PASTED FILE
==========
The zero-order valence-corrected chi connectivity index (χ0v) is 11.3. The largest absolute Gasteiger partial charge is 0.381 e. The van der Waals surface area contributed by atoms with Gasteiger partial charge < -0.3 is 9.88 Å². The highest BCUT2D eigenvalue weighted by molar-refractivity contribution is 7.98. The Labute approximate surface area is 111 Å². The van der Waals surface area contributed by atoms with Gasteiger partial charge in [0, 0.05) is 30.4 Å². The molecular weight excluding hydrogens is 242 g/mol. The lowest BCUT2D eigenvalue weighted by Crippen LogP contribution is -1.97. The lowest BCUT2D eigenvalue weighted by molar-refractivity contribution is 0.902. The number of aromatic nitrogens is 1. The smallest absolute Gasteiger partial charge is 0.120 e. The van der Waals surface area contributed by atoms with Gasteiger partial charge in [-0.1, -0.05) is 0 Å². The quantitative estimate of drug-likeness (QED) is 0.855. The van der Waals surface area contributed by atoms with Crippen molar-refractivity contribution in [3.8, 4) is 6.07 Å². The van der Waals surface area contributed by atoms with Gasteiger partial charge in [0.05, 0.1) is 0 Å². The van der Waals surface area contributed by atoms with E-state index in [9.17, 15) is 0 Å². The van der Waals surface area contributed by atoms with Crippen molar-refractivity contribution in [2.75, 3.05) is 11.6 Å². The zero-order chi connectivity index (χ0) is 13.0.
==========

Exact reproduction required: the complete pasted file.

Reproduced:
The zero-order valence-corrected chi connectivity index (χ0v) is 11.3. The largest absolute Gasteiger partial charge is 0.381 e. The van der Waals surface area contributed by atoms with Gasteiger partial charge < -0.3 is 9.88 Å². The highest BCUT2D eigenvalue weighted by molar-refractivity contribution is 7.98. The Labute approximate surface area is 111 Å². The van der Waals surface area contributed by atoms with Gasteiger partial charge in [0, 0.05) is 30.4 Å². The molecular weight excluding hydrogens is 242 g/mol. The lowest BCUT2D eigenvalue weighted by Crippen LogP contribution is -1.97. The lowest BCUT2D eigenvalue weighted by molar-refractivity contribution is 0.902. The number of aromatic nitrogens is 1. The smallest absolute Gasteiger partial charge is 0.120 e. The van der Waals surface area contributed by atoms with Gasteiger partial charge in [-0.1, -0.05) is 0 Å². The quantitative estimate of drug-likeness (QED) is 0.855. The van der Waals surface area contributed by atoms with Crippen molar-refractivity contribution in [3.8, 4) is 6.07 Å². The van der Waals surface area contributed by atoms with Gasteiger partial charge in [0.05, 0.1) is 0 Å². The van der Waals surface area contributed by atoms with E-state index in [9.17, 15) is 0 Å². The van der Waals surface area contributed by atoms with Crippen molar-refractivity contribution in [2.75, 3.05) is 11.6 Å². The zero-order chi connectivity index (χ0) is 13.0.